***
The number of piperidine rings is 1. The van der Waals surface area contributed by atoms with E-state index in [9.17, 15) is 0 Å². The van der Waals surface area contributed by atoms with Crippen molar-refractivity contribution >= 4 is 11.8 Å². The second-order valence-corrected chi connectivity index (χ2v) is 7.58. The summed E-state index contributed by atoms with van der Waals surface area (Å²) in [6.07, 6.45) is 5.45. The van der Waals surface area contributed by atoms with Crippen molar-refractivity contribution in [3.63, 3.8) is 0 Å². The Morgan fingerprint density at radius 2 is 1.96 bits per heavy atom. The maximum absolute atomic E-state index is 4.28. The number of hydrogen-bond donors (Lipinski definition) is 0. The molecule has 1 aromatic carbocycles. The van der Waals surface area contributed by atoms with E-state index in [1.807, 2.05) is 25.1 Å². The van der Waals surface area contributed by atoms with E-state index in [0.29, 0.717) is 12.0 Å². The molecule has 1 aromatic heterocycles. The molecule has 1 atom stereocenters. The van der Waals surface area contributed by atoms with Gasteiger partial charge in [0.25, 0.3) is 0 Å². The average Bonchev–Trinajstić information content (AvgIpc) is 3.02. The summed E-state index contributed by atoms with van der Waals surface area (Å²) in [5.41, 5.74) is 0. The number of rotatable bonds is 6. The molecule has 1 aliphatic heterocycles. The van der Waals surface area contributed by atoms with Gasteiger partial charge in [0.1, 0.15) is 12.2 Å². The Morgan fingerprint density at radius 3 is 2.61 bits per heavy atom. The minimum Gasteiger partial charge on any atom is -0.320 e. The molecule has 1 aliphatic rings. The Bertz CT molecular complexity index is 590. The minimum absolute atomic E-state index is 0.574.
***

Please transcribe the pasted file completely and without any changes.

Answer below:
The number of piperidine rings is 1. The van der Waals surface area contributed by atoms with E-state index in [9.17, 15) is 0 Å². The van der Waals surface area contributed by atoms with Crippen molar-refractivity contribution >= 4 is 11.8 Å². The second-order valence-corrected chi connectivity index (χ2v) is 7.58. The summed E-state index contributed by atoms with van der Waals surface area (Å²) in [6.07, 6.45) is 5.45. The van der Waals surface area contributed by atoms with Crippen molar-refractivity contribution in [3.63, 3.8) is 0 Å². The Morgan fingerprint density at radius 2 is 1.96 bits per heavy atom. The maximum absolute atomic E-state index is 4.28. The number of hydrogen-bond donors (Lipinski definition) is 0. The molecule has 1 aromatic carbocycles. The van der Waals surface area contributed by atoms with E-state index in [1.807, 2.05) is 25.1 Å². The van der Waals surface area contributed by atoms with E-state index in [0.29, 0.717) is 12.0 Å². The molecule has 1 aromatic heterocycles. The molecule has 1 atom stereocenters. The van der Waals surface area contributed by atoms with Gasteiger partial charge in [0.25, 0.3) is 0 Å². The average Bonchev–Trinajstić information content (AvgIpc) is 3.02. The summed E-state index contributed by atoms with van der Waals surface area (Å²) in [5.41, 5.74) is 0. The number of rotatable bonds is 6. The molecule has 1 aliphatic heterocycles. The van der Waals surface area contributed by atoms with Gasteiger partial charge in [0.1, 0.15) is 12.2 Å². The Morgan fingerprint density at radius 3 is 2.61 bits per heavy atom. The minimum Gasteiger partial charge on any atom is -0.320 e. The molecule has 1 aliphatic rings. The Bertz CT molecular complexity index is 590. The minimum absolute atomic E-state index is 0.574.